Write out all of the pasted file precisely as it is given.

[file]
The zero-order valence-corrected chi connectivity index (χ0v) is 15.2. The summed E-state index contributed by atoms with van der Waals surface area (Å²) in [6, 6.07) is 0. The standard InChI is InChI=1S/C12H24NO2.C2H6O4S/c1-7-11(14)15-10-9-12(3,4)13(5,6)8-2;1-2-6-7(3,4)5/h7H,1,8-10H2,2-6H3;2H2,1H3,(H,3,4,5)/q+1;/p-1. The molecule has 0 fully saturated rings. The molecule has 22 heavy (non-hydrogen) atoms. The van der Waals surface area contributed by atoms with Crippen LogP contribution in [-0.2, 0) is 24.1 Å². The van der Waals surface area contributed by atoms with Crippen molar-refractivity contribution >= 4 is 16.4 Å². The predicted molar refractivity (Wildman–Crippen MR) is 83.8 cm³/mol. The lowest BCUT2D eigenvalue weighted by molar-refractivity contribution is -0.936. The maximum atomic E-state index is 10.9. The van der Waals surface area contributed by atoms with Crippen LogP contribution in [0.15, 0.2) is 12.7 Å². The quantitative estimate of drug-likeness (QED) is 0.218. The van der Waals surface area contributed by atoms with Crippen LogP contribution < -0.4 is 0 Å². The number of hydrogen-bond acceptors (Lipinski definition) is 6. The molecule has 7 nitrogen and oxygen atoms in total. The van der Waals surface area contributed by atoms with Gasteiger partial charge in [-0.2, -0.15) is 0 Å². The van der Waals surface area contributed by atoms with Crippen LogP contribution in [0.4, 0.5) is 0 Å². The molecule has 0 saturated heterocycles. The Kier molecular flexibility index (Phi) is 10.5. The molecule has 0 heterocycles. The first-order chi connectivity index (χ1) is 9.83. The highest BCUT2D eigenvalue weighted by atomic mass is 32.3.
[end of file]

The zero-order valence-corrected chi connectivity index (χ0v) is 15.2. The summed E-state index contributed by atoms with van der Waals surface area (Å²) in [6, 6.07) is 0. The standard InChI is InChI=1S/C12H24NO2.C2H6O4S/c1-7-11(14)15-10-9-12(3,4)13(5,6)8-2;1-2-6-7(3,4)5/h7H,1,8-10H2,2-6H3;2H2,1H3,(H,3,4,5)/q+1;/p-1. The molecule has 0 fully saturated rings. The molecule has 22 heavy (non-hydrogen) atoms. The van der Waals surface area contributed by atoms with Crippen LogP contribution in [-0.2, 0) is 24.1 Å². The van der Waals surface area contributed by atoms with Crippen molar-refractivity contribution >= 4 is 16.4 Å². The predicted molar refractivity (Wildman–Crippen MR) is 83.8 cm³/mol. The lowest BCUT2D eigenvalue weighted by molar-refractivity contribution is -0.936. The maximum atomic E-state index is 10.9. The van der Waals surface area contributed by atoms with Crippen LogP contribution in [0.15, 0.2) is 12.7 Å². The quantitative estimate of drug-likeness (QED) is 0.218. The van der Waals surface area contributed by atoms with Crippen LogP contribution < -0.4 is 0 Å². The number of hydrogen-bond acceptors (Lipinski definition) is 6. The molecule has 7 nitrogen and oxygen atoms in total. The van der Waals surface area contributed by atoms with Gasteiger partial charge in [-0.2, -0.15) is 0 Å². The van der Waals surface area contributed by atoms with Crippen LogP contribution in [0.4, 0.5) is 0 Å². The molecule has 0 saturated heterocycles. The Kier molecular flexibility index (Phi) is 10.5. The molecule has 0 heterocycles. The first-order chi connectivity index (χ1) is 9.83. The highest BCUT2D eigenvalue weighted by atomic mass is 32.3.